Release Date(s)1966 (March 19, 2019)
Studio(s)Hammer Films/20th Century Fox (Shout!/Scream Factory)
- Film/Program Grade: C
- Video Grade: B+
- Audio Grade: B
- Extras Grade: C
Though primarily known for their Dracula and Frankenstein films, Hammer Studios would also occasionally try different things, including films like She and The Plague of the Zombies. In 1966, they gave The Witches (aka The Devil’s Own) a shot. Joan Fontaine had brought the project to the studio with the intention of starring in it while Nigel Kneale (of the Quatermass series) adapted it from its source novel by Norah Loft (aka Peter Curtis).
Posted at a mission school in Africa, Gwen (Fontaine) suffers a mental breakdown after an attack by local witch doctors. Upon her recovery, she accepts an invitation to teach at a private school in the small country village of Heddaby. While she is welcomed with open arms and seemingly beloved by one and all, she begins to notice strange things about the local townspeople and their children, leading to a dark revelation about their nightly activities.
A relatively straightforward story on the surface, the unfortunate reality is that there’s nothing particularly special about The Witches. It’s humdrum territory as Gwen unravels the mystery, which is already spoiled in the film’s title. She’s actually not all that remarkable in the role, and indeed, feels above it, with little more than a constant look of confusion on her face. However, the reveal of the mystery is completely gonzo territory. It’s the most memorable and captivating moment of the entire story, but sadly, takes over an hour of the film’s running time to get to.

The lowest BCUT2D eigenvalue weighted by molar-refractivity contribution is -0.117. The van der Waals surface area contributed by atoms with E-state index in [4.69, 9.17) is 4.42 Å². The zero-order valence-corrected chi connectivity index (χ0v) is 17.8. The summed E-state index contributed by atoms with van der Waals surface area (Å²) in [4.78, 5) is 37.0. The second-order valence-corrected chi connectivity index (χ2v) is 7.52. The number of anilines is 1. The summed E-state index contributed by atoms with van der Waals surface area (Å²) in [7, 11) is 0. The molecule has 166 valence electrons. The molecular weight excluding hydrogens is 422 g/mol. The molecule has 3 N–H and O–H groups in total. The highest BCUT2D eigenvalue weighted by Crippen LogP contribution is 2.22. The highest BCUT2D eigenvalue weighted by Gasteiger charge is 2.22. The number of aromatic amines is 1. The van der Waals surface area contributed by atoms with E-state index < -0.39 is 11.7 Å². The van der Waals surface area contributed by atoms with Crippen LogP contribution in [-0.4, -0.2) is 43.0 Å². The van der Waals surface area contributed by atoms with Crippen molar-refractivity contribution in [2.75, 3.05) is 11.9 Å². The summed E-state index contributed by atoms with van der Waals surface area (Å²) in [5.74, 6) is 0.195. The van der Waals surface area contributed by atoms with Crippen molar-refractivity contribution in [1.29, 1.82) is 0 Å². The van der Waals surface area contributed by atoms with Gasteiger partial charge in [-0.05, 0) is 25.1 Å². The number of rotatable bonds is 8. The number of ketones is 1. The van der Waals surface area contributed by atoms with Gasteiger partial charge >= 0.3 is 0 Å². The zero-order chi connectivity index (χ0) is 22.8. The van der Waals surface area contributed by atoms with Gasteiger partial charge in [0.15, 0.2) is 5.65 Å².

Despite Fontaine’s hopefulness for the project, The Witches was an unsuccessful venture and is seen by many as one of the lesser Hammer horror productions of the period. To give it some credit, it’s not a horror film at all, but more of a supernatural suspense story. Even the marketing failed the film’s intent, selling it as a more traditional Hammer product of the era. Cult film fans have appreciated it over the years, but by and large, it’s been more or less sidelined.
Scream Factory’s Blu-ray release of the film looks quite good. It’s unclear whether it’s a new scan or an older master, but in either case, it appears fresh enough to have been fairly recent. Grain management is handled well, if a bit uneven in spots, with lots of fine detail on display (as well as the vintage 20th Century Fox logo at the front). The color palette offers plenty of strong variety, from costumes to close-ups to outdoor scenery. Blacks are relatively deep and contrast is well-adjusted. It’s a crisp and precise presentation that only falters during optical transitions. Otherwise, it’s free of any noticeable defects.
The audio is presented in English 2.0 mono DTS-HD with optional subtitles in English SDH. It makes the most of it with clear dialogue reproduction and a strong score by Richard Rodney Bennett. Sound effects and music within the film are well-represented also, leaving no room for distortion. Everything is clean and clear, lacking damage such as hiss, crackle, or dropouts.
Extras include a new audio commentary with author and filmmaker Ted Newsom, which I found to be not all that informative and a bit too quiet at times (perhaps an additional commentator would have helped); Hammer Glamour, a 45-minute documentary about the history of Hammer and the actresses who appeared in their films, containing interviews with Valerie Leon, Caroline Munro, Martine Beswicke, Madeline Smith, Vera Day, and Jenny Hanley; the U.S. trailer for The Devil’s Own in HD; two black and white double feature TV spots for Prehistoric Women and The Devil’s Own, both in HD (one incorrectly listed as a trailer); and an animated still gallery with 58 images of behind-the-scenes photos, promotional stills, posters, and lobby cards. Not included from the Anchor Bay DVD release is the World of Hammer TV episode Wicked Women (which is no doubt being saved for a future Blu-ray release).
Certainly not top tier Hammer material, The Witches still has enough to it that it’s at least worth a single watch. Others are bound to get more out of it than I, and with Scream Factory’s fine presentation and bonus materials, it’s certainly the best option for viewing on home video.
– Tim Salmons